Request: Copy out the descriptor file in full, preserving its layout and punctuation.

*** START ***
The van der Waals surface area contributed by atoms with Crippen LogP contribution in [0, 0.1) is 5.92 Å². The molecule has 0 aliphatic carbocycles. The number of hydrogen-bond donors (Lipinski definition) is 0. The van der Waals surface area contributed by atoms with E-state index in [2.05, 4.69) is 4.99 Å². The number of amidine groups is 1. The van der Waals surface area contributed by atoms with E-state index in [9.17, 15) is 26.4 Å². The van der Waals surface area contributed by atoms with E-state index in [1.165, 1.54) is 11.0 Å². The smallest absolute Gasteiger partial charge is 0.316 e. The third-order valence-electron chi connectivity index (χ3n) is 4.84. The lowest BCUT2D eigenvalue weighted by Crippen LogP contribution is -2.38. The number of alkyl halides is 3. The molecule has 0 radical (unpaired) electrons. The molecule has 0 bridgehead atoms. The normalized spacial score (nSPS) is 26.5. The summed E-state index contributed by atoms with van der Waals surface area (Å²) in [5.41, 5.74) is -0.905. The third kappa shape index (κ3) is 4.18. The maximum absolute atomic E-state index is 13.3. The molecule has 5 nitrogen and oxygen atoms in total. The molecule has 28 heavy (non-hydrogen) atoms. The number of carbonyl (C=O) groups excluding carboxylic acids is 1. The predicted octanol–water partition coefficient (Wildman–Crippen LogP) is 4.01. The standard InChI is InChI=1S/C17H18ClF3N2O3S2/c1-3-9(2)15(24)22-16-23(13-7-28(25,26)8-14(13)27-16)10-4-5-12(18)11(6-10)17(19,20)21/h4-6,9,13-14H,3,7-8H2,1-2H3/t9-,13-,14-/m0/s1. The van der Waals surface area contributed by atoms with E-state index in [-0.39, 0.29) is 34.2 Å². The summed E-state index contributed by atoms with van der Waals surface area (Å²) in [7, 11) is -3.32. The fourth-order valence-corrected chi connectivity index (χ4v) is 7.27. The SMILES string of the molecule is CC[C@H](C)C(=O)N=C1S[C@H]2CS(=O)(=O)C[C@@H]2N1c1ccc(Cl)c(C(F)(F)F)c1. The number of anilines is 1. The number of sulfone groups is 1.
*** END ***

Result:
The van der Waals surface area contributed by atoms with Crippen LogP contribution in [0, 0.1) is 5.92 Å². The molecule has 0 aliphatic carbocycles. The number of hydrogen-bond donors (Lipinski definition) is 0. The van der Waals surface area contributed by atoms with E-state index in [2.05, 4.69) is 4.99 Å². The number of amidine groups is 1. The van der Waals surface area contributed by atoms with E-state index in [9.17, 15) is 26.4 Å². The van der Waals surface area contributed by atoms with E-state index in [1.165, 1.54) is 11.0 Å². The smallest absolute Gasteiger partial charge is 0.316 e. The third-order valence-electron chi connectivity index (χ3n) is 4.84. The lowest BCUT2D eigenvalue weighted by Crippen LogP contribution is -2.38. The number of alkyl halides is 3. The molecule has 0 radical (unpaired) electrons. The molecule has 0 bridgehead atoms. The normalized spacial score (nSPS) is 26.5. The summed E-state index contributed by atoms with van der Waals surface area (Å²) in [5.41, 5.74) is -0.905. The third kappa shape index (κ3) is 4.18. The maximum absolute atomic E-state index is 13.3. The molecule has 5 nitrogen and oxygen atoms in total. The molecule has 28 heavy (non-hydrogen) atoms. The number of carbonyl (C=O) groups excluding carboxylic acids is 1. The predicted octanol–water partition coefficient (Wildman–Crippen LogP) is 4.01. The standard InChI is InChI=1S/C17H18ClF3N2O3S2/c1-3-9(2)15(24)22-16-23(13-7-28(25,26)8-14(13)27-16)10-4-5-12(18)11(6-10)17(19,20)21/h4-6,9,13-14H,3,7-8H2,1-2H3/t9-,13-,14-/m0/s1. The van der Waals surface area contributed by atoms with E-state index in [-0.39, 0.29) is 34.2 Å². The summed E-state index contributed by atoms with van der Waals surface area (Å²) in [7, 11) is -3.32. The fourth-order valence-corrected chi connectivity index (χ4v) is 7.27. The SMILES string of the molecule is CC[C@H](C)C(=O)N=C1S[C@H]2CS(=O)(=O)C[C@@H]2N1c1ccc(Cl)c(C(F)(F)F)c1. The number of anilines is 1. The number of sulfone groups is 1.